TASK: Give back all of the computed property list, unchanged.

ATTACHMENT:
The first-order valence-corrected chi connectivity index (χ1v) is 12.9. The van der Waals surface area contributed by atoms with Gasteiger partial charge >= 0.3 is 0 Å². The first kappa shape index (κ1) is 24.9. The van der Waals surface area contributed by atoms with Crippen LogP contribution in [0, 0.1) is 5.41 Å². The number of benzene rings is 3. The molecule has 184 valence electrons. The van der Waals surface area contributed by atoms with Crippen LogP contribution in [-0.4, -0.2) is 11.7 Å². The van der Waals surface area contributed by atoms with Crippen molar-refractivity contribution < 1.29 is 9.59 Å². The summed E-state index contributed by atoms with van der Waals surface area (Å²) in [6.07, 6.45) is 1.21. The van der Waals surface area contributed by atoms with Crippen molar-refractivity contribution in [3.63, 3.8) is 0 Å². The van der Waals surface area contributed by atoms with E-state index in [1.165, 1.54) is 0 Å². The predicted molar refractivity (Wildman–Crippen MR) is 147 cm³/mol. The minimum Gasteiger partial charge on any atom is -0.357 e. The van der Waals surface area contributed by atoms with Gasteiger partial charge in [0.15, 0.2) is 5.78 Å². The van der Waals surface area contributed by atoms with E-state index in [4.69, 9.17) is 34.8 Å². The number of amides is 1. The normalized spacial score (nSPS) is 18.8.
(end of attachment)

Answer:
The first-order valence-corrected chi connectivity index (χ1v) is 12.9. The van der Waals surface area contributed by atoms with Gasteiger partial charge >= 0.3 is 0 Å². The first kappa shape index (κ1) is 24.9. The van der Waals surface area contributed by atoms with Crippen LogP contribution in [0, 0.1) is 5.41 Å². The number of benzene rings is 3. The molecule has 184 valence electrons. The van der Waals surface area contributed by atoms with Crippen LogP contribution in [-0.4, -0.2) is 11.7 Å². The van der Waals surface area contributed by atoms with Crippen molar-refractivity contribution < 1.29 is 9.59 Å². The summed E-state index contributed by atoms with van der Waals surface area (Å²) in [6.07, 6.45) is 1.21. The van der Waals surface area contributed by atoms with Crippen molar-refractivity contribution in [3.63, 3.8) is 0 Å². The van der Waals surface area contributed by atoms with E-state index in [1.165, 1.54) is 0 Å². The predicted molar refractivity (Wildman–Crippen MR) is 147 cm³/mol. The minimum Gasteiger partial charge on any atom is -0.357 e. The van der Waals surface area contributed by atoms with Gasteiger partial charge in [0.15, 0.2) is 5.78 Å². The van der Waals surface area contributed by atoms with E-state index in [4.69, 9.17) is 34.8 Å². The number of amides is 1. The normalized spacial score (nSPS) is 18.8.